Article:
Sooner or later your computer’s hard drive will breakdown – there’s nothing you can do about it. Predicting when isn’t possible, so to avoid losing your important documents, photos, and movies you’ll need to come up with a feasible backup strategy, because when the hard drive breaks, even computer repairs won’t be able to help much.
I had a client who hadn’t been backing up regularly, and the day he decided to backup 20 years of family photos to an external hard drive, his computer died and the photos were gone. Luckily I knew of a specialist recovery company who were able to retrieve the files, but it cost him $800 and became a very expensive and stressful lesson in how not to back up your important files.
In this post we’re going to talk you through the top three forms of file backup systems I recommend for protecting your valuable documents and media files at home or in your small business as part of your regular computer maintenance.
1. External Hard Drives
External hard drives are the most popular method of backup for home users. They’re relatively cheap, readily available, and simple to use. Pair an external hard drive with automatic backup software, and your files will be saved, secure, and ready to transfer to a new computer. Plus, with the new USB 3.0, the first backup shouldn’t take more than a few hours.
Like each of the backup methods we’re going to talk about, external hard drives do have their limitations. Firstly, external hard drives are not immune to breakages. If you need to transfer files between machines on a regular basis, general wear-and-tear and physical movement of the drive could damage it. Secondly, you must remember to plug the hard drive in. Some people forget to do this for months, leaving a ton of files unsecured.
To summarise, here are the pros and cons of the external hard drive:
- Simple to use
- Susceptible to breaking
- Limited capacity
- Must manually plug in
If you think an external hard drive is right for you, check out the Elements Portable Hard Drive.
2. Cloud Storage
Cloud storage refers to uploading files to a secure off-site server on the internet, where they can be accessed anywhere in the world with login details. This means that even if your home or office is completely destroyed, you can still recover your files. Cloud storage is taken care of by professionals, who consistently ensure your data is secure. In other words, if you opt for cloud storage, it’s very, very, very unlikely you will lose your important files. One of the key benefits of cloud backup is it gives you the ability to share some of your folders or files with other people.
There are downsides, though. The first back up can take days, and will eat into your monthly broadband allowance. Future backups are much quicker as only new or edited files are uploaded. Although most providers offer a certain amount of storage for free, it will probably not be enough over time as you accumulate more and more data, so you will be charged for extra storage. It is not expensive, but a cost to bear in mind.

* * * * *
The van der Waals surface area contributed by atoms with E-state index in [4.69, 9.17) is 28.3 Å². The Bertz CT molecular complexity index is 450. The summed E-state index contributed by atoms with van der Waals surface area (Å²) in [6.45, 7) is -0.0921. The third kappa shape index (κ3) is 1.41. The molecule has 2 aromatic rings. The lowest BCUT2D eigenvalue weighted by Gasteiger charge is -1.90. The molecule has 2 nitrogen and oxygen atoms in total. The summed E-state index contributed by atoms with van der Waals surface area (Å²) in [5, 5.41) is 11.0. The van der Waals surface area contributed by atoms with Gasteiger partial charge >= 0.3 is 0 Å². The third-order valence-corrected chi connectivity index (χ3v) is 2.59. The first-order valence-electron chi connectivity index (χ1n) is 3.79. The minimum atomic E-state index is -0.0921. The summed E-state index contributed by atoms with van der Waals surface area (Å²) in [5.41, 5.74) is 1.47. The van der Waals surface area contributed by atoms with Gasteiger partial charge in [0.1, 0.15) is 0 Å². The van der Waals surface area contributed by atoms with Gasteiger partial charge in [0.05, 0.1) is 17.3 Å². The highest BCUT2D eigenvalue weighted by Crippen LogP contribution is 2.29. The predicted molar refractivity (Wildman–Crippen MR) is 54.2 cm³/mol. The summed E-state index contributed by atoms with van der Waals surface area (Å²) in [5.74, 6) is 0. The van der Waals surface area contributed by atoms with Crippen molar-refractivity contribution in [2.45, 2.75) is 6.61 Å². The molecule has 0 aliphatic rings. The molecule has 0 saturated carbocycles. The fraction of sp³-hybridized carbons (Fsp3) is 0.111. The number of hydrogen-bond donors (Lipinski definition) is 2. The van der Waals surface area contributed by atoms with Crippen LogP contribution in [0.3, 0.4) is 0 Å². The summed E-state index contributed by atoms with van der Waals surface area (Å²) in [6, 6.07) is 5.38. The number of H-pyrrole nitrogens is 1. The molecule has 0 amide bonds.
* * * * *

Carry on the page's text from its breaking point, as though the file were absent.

To summarise, here are the pros and cons of cloud storage:
- Very secure
- Data is accessible wherever there’s internet connectivity
- Files and folders can be selectively shared
- Subscription fee
- Slow process initially
3. Network-Attached Storage (NAS)
A NAS system lies somewhere between an external hard drive and cloud storage. It’s essentially a single unit that connects to your home or office network via your modem that allows you to access all your data from any device (computer, smart phone, tablet, smart TV etc.) within range of your router. In some cases, your files are made available online, allowing you to open, edit and save files from anywhere in the world.
Everyone connected to your home and office network can access files saved to the NAS (don’t worry though – settings allow you to restrict files from certain members of your network), and you can schedule your NAS to automatically backup new or changed files. Lastly, many NAS units have two or more hard drives, with room for more. You can set some to back up the same files on two hard drives, so your data is doubly secure.
These features do come at a price, and the flexibility of this backup strategy can be daunting to the less experienced.
If you want to know more about NAS, this video explains it in detail.
To summarise, here are the pros and cons of NAS:
- Can be accessed from multiple computers
- Large capacity
- Automatic backups
- Can be a little technical to use
If you think NAS is right for you, check out Synology.
Is One Backup System Enough?
I strongly recommend having two backup systems in place, particularly for really important files.
Executing an effective backup strategy can be technical. If you’re looking to backup your files but don’t feel confident setting it up yourself, don’t hesitate to get in contact. Give us a call on 1300 553 166 or fill out the form on this page to schedule an appointment and get it sorted.